Historical novelist Beth Camp and I have been friends since she was my first master teacher at Linn Benton Community College in Albany, Oregon back in the early nineties. We worked together as colleagues and friends for seventeen years, then she and her novelist husband Allen Dorfman (Reaching: A Vietnam War Novel) first up and retired and then up and moved to Spokane, and that was pretty much the last I saw of them lo these quite a few years ago now. We keep up on Facebook and G+, but that’s about it.
So really, what were the chances I’d walk into the Stehekin Bakery, accessible only by launch or float plane at the mountainous head of fifty-five mile long Lake Chelan, and run into Allen and Beth?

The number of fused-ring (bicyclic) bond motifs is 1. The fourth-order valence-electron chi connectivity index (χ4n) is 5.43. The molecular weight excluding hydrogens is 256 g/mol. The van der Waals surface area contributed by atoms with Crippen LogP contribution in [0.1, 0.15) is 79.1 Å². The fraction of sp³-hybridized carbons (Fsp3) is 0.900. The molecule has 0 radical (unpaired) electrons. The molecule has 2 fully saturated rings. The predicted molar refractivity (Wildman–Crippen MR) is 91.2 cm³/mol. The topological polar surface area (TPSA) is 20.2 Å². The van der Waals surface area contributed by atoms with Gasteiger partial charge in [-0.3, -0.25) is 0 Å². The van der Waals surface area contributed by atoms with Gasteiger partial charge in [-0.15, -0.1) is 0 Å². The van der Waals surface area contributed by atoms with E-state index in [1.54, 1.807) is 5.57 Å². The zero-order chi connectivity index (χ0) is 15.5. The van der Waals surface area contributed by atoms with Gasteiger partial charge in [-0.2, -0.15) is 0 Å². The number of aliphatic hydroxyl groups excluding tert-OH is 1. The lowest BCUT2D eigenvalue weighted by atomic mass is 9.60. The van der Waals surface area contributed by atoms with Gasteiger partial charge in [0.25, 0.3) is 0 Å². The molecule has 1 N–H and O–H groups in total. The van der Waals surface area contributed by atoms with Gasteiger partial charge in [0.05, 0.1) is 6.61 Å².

Within minutes, I had Beth sitting in front of my iPhone video doing an on-the-spot interview. No second takes; we hugged good-bye, both astonished by such an unlikely, serendipitous, and welcome encounter.
“The world is speaking to us in signs and symbols; a deeper order of events reveals itself through the play of synchronicity.”
–Robert Moss, Sidewalk Oracles
What I love about Beth Camp’s writing is first, of course, her careful characterization of Dierdre and Mac, her protagonists, and, yes, her tight, exciting plot as Dierdre searches for and finds Mac after he’s been shipped to Australia as a felon and against all odds they find a home there, but for me, what I love is her fanaticism for research that page after page yields the precise, telling detail. Years of Stone is a rich, emotional read; highly recommended! (My amazon.com review)